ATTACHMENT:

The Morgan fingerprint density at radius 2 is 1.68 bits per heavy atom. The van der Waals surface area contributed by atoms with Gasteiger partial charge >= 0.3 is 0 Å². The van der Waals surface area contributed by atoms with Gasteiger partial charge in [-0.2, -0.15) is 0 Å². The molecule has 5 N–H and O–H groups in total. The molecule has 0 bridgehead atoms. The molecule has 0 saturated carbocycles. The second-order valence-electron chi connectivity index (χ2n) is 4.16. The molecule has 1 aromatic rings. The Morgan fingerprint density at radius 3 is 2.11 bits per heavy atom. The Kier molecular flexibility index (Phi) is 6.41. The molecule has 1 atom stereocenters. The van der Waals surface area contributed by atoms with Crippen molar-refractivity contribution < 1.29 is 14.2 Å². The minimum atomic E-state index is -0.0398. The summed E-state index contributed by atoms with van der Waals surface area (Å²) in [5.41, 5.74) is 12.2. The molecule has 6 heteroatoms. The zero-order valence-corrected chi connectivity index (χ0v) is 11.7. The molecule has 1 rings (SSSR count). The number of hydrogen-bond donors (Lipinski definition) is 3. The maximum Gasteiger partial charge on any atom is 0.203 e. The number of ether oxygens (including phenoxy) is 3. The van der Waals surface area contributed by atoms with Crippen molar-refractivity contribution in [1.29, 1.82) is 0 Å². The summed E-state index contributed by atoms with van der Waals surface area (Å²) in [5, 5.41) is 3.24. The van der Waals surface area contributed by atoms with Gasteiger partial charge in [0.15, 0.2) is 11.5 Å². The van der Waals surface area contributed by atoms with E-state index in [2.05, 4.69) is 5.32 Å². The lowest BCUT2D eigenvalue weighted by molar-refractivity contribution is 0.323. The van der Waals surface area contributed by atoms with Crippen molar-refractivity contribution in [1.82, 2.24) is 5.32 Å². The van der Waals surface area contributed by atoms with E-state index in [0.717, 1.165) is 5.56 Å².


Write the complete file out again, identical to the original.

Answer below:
The Morgan fingerprint density at radius 2 is 1.68 bits per heavy atom. The van der Waals surface area contributed by atoms with Gasteiger partial charge >= 0.3 is 0 Å². The van der Waals surface area contributed by atoms with Gasteiger partial charge in [-0.2, -0.15) is 0 Å². The molecule has 5 N–H and O–H groups in total. The molecule has 0 bridgehead atoms. The molecule has 0 saturated carbocycles. The second-order valence-electron chi connectivity index (χ2n) is 4.16. The molecule has 1 aromatic rings. The Morgan fingerprint density at radius 3 is 2.11 bits per heavy atom. The Kier molecular flexibility index (Phi) is 6.41. The molecule has 1 atom stereocenters. The van der Waals surface area contributed by atoms with Crippen molar-refractivity contribution < 1.29 is 14.2 Å². The minimum atomic E-state index is -0.0398. The summed E-state index contributed by atoms with van der Waals surface area (Å²) in [5.41, 5.74) is 12.2. The molecule has 6 heteroatoms. The zero-order valence-corrected chi connectivity index (χ0v) is 11.7. The molecule has 1 rings (SSSR count). The number of hydrogen-bond donors (Lipinski definition) is 3. The maximum Gasteiger partial charge on any atom is 0.203 e. The number of ether oxygens (including phenoxy) is 3. The van der Waals surface area contributed by atoms with Crippen molar-refractivity contribution in [1.29, 1.82) is 0 Å². The summed E-state index contributed by atoms with van der Waals surface area (Å²) in [5, 5.41) is 3.24. The van der Waals surface area contributed by atoms with Gasteiger partial charge in [0.15, 0.2) is 11.5 Å². The van der Waals surface area contributed by atoms with E-state index in [2.05, 4.69) is 5.32 Å². The lowest BCUT2D eigenvalue weighted by molar-refractivity contribution is 0.323. The van der Waals surface area contributed by atoms with Crippen molar-refractivity contribution in [1.82, 2.24) is 5.32 Å². The van der Waals surface area contributed by atoms with E-state index in [0.717, 1.165) is 5.56 Å².